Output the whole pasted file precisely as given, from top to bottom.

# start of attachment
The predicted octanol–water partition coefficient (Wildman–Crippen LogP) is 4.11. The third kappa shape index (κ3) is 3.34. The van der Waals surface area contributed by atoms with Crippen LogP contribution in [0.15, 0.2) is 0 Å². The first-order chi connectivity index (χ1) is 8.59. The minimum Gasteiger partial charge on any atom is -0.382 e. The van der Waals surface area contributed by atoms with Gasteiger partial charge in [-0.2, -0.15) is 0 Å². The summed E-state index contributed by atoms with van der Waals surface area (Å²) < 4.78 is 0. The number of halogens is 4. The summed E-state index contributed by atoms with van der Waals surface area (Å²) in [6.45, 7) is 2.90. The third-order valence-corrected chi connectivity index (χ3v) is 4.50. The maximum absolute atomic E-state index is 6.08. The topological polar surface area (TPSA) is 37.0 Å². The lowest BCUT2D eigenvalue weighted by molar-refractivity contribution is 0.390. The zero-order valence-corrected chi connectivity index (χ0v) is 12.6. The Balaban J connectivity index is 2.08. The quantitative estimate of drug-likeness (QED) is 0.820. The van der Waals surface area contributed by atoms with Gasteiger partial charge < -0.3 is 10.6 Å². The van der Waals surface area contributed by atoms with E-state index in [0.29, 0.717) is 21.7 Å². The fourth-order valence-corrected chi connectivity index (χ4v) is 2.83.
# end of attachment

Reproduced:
The predicted octanol–water partition coefficient (Wildman–Crippen LogP) is 4.11. The third kappa shape index (κ3) is 3.34. The van der Waals surface area contributed by atoms with Crippen LogP contribution in [0.15, 0.2) is 0 Å². The first-order chi connectivity index (χ1) is 8.59. The minimum Gasteiger partial charge on any atom is -0.382 e. The van der Waals surface area contributed by atoms with Gasteiger partial charge in [-0.2, -0.15) is 0 Å². The summed E-state index contributed by atoms with van der Waals surface area (Å²) < 4.78 is 0. The number of halogens is 4. The summed E-state index contributed by atoms with van der Waals surface area (Å²) in [6.45, 7) is 2.90. The third-order valence-corrected chi connectivity index (χ3v) is 4.50. The maximum absolute atomic E-state index is 6.08. The topological polar surface area (TPSA) is 37.0 Å². The lowest BCUT2D eigenvalue weighted by molar-refractivity contribution is 0.390. The zero-order valence-corrected chi connectivity index (χ0v) is 12.6. The Balaban J connectivity index is 2.08. The quantitative estimate of drug-likeness (QED) is 0.820. The van der Waals surface area contributed by atoms with Gasteiger partial charge < -0.3 is 10.6 Å². The van der Waals surface area contributed by atoms with E-state index in [0.29, 0.717) is 21.7 Å². The fourth-order valence-corrected chi connectivity index (χ4v) is 2.83.